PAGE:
Great moderators all have one trait in common: they know that they aren’t there to be the show.
Since I joined Mashable, I’ve moderated my share of panels about media, technology or entrepreneurship. It’s taken me a few panels to get my style down, but now it’s like clockwork.
I’ve seen a lot of people fumble their panels. Sometimes it’s because they’re nervous, but most of the time it’s because they forget that they actually aren’t on the panel.
When you’re the moderator, your job isn’t to opine about the latest technology. Your job is to keep the panel lively and moving from subject to subject.
So here’s my golden rule for moderating great panels: Keep the show moving, but don’t be the show.
I say some of these things in e-mails I always send to my panelists in the days or weeks before a panel. I’m going to share the e-mail I recently sent to a panel I’m moderating next month. I hope you find it helpful in improving your moderating:
I’ll try to send a more detailed e-mail later with potential questions I’ll ask, but I just wanted to lay down my basic philosophy for panels.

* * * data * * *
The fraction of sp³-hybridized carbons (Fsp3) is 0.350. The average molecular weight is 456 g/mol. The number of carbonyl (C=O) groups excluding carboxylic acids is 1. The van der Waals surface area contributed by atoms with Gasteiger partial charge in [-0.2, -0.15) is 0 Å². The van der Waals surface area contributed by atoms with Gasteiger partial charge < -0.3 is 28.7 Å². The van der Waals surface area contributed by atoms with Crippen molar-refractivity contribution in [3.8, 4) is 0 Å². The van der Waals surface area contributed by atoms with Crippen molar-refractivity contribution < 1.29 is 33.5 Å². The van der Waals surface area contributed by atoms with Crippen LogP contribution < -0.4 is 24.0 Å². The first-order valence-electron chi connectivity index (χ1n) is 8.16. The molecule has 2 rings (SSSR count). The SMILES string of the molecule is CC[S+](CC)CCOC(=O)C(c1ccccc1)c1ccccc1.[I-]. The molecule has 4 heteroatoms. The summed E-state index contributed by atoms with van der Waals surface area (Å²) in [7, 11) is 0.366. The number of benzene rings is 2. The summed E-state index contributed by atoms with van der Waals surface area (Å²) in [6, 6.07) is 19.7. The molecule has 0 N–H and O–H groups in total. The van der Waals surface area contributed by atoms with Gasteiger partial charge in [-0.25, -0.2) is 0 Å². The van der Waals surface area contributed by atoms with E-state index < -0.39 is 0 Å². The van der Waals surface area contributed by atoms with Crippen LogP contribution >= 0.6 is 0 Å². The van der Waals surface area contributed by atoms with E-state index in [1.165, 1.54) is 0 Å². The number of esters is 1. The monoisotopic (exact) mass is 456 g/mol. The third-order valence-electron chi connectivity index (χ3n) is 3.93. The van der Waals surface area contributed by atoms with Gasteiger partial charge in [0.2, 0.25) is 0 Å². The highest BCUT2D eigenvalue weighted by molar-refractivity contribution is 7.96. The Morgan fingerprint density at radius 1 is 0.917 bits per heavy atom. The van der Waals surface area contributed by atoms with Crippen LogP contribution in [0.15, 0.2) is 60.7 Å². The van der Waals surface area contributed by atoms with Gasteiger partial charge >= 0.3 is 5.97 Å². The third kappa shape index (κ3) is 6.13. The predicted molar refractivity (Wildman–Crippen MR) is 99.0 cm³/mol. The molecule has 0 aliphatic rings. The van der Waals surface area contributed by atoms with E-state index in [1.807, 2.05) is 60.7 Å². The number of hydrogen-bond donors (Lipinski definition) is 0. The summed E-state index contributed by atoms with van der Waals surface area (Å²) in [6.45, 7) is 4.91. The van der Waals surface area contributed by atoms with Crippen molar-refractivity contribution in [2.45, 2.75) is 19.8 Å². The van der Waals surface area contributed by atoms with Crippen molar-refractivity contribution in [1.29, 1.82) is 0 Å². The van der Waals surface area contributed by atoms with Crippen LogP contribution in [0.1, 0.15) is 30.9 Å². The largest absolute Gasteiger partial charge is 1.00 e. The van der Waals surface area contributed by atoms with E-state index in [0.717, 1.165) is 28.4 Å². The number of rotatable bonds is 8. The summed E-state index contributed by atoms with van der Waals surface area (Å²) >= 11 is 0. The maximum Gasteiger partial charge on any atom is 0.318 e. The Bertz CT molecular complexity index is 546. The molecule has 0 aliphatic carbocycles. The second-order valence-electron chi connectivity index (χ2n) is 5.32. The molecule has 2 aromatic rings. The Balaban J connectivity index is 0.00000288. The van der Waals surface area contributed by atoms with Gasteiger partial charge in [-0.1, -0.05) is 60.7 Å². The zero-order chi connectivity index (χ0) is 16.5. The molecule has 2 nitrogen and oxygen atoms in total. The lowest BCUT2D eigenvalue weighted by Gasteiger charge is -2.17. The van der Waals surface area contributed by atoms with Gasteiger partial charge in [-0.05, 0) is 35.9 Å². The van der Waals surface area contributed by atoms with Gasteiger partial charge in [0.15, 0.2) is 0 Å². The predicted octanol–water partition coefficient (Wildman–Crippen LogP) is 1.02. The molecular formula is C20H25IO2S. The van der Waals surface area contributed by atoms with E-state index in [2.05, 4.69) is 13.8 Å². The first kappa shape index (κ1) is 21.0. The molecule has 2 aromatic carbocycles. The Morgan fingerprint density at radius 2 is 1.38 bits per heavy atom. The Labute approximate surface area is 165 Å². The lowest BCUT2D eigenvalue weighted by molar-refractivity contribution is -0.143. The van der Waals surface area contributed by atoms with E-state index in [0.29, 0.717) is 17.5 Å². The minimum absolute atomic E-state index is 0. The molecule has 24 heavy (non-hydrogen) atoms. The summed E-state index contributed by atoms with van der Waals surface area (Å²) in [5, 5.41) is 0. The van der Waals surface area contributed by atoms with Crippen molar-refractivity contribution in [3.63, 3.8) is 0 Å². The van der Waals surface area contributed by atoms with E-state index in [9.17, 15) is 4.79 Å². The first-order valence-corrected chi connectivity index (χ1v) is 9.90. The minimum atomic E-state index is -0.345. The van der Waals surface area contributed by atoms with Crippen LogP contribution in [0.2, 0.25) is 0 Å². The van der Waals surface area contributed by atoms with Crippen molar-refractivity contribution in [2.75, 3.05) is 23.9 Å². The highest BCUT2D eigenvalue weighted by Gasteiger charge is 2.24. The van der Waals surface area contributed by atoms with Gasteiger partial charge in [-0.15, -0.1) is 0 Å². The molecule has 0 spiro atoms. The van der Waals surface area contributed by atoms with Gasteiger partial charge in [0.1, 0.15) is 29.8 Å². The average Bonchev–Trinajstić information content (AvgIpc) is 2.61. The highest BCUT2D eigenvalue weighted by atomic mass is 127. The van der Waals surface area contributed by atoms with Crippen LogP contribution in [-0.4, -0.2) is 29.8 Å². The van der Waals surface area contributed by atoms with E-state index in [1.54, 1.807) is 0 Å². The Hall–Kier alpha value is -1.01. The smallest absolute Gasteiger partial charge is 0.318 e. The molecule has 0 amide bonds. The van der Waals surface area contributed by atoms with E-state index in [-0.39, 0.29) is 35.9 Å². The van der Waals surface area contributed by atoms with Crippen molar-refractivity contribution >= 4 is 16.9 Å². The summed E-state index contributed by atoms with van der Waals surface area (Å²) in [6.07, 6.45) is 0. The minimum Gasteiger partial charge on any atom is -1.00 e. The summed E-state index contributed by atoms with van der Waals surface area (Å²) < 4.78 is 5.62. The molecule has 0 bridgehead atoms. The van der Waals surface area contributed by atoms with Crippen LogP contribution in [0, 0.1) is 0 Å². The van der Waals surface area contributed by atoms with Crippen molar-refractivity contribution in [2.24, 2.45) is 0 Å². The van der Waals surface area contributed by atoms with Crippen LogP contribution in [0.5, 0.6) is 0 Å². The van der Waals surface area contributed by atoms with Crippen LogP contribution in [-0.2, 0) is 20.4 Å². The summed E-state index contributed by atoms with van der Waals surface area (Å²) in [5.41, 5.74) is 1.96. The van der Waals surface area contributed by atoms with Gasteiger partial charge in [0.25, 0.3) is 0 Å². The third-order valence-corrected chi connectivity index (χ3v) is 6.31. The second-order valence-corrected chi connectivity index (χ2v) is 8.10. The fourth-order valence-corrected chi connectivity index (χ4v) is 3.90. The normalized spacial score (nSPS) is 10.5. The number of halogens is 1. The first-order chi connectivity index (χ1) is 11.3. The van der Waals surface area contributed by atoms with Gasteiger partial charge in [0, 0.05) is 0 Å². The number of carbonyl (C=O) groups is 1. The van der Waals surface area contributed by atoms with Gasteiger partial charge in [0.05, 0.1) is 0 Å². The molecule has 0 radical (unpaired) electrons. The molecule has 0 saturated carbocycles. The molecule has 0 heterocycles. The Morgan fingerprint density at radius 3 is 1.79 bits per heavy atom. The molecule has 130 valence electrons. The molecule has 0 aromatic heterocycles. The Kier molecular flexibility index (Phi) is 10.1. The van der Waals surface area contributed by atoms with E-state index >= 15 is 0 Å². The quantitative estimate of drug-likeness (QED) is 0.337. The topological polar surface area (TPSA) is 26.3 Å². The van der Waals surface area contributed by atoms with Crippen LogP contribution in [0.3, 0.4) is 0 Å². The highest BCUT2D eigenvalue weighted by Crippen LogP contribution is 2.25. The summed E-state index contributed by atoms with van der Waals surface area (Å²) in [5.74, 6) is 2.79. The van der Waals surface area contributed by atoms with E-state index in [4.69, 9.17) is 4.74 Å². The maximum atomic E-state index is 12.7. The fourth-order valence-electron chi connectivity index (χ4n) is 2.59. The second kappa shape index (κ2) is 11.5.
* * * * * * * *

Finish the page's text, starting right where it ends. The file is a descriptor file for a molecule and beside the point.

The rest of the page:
– The audience came to see you, NOT me, so my role is to facilitate conversation rather than dominate it. I will keep things moving, keep the audience entertained when necessary, and cede most of the spotlight to you.
– Don’t go into long-winded answers — that’s how you lose audiences. If you’re going too long, I’m not afraid to cut you off (in a nice way, of course).
– I encourage debate and people to challenge what others are saying (feel free to politely interrupt someone). I won’t tolerate personal attacks of anybody, on or off the panel though.
– Remember, you’re here to both inform and entertain. Be lively.
– Most of all, have fun. If you have fun, the audience will have fun.